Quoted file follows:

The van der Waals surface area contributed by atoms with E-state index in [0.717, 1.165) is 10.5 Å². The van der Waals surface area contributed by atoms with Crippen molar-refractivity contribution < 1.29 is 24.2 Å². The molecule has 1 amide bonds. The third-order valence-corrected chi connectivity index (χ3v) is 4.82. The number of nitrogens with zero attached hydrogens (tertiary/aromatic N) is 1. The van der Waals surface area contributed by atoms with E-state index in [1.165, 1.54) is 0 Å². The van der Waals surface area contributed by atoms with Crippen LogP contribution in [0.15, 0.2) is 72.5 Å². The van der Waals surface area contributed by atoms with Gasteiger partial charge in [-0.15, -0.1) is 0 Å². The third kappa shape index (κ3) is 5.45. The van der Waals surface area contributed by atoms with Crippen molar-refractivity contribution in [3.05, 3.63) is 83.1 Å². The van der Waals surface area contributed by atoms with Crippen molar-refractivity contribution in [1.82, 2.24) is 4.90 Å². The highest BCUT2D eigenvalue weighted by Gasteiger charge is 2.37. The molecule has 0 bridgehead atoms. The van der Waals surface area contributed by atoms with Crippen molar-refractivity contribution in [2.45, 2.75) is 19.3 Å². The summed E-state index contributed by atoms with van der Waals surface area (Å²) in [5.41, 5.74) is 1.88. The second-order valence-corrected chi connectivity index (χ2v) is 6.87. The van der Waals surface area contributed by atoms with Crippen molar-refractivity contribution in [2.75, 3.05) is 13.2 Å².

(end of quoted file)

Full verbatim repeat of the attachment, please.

The van der Waals surface area contributed by atoms with E-state index in [0.717, 1.165) is 10.5 Å². The van der Waals surface area contributed by atoms with Crippen molar-refractivity contribution < 1.29 is 24.2 Å². The molecule has 1 amide bonds. The third-order valence-corrected chi connectivity index (χ3v) is 4.82. The number of nitrogens with zero attached hydrogens (tertiary/aromatic N) is 1. The van der Waals surface area contributed by atoms with E-state index in [1.165, 1.54) is 0 Å². The van der Waals surface area contributed by atoms with Crippen LogP contribution in [0.15, 0.2) is 72.5 Å². The van der Waals surface area contributed by atoms with Gasteiger partial charge in [-0.15, -0.1) is 0 Å². The third kappa shape index (κ3) is 5.45. The van der Waals surface area contributed by atoms with Crippen molar-refractivity contribution in [3.05, 3.63) is 83.1 Å². The van der Waals surface area contributed by atoms with Crippen molar-refractivity contribution in [1.82, 2.24) is 4.90 Å². The highest BCUT2D eigenvalue weighted by Gasteiger charge is 2.37. The molecule has 0 bridgehead atoms. The van der Waals surface area contributed by atoms with Crippen molar-refractivity contribution in [2.45, 2.75) is 19.3 Å². The summed E-state index contributed by atoms with van der Waals surface area (Å²) in [5.41, 5.74) is 1.88. The second-order valence-corrected chi connectivity index (χ2v) is 6.87. The van der Waals surface area contributed by atoms with Crippen molar-refractivity contribution in [2.75, 3.05) is 13.2 Å².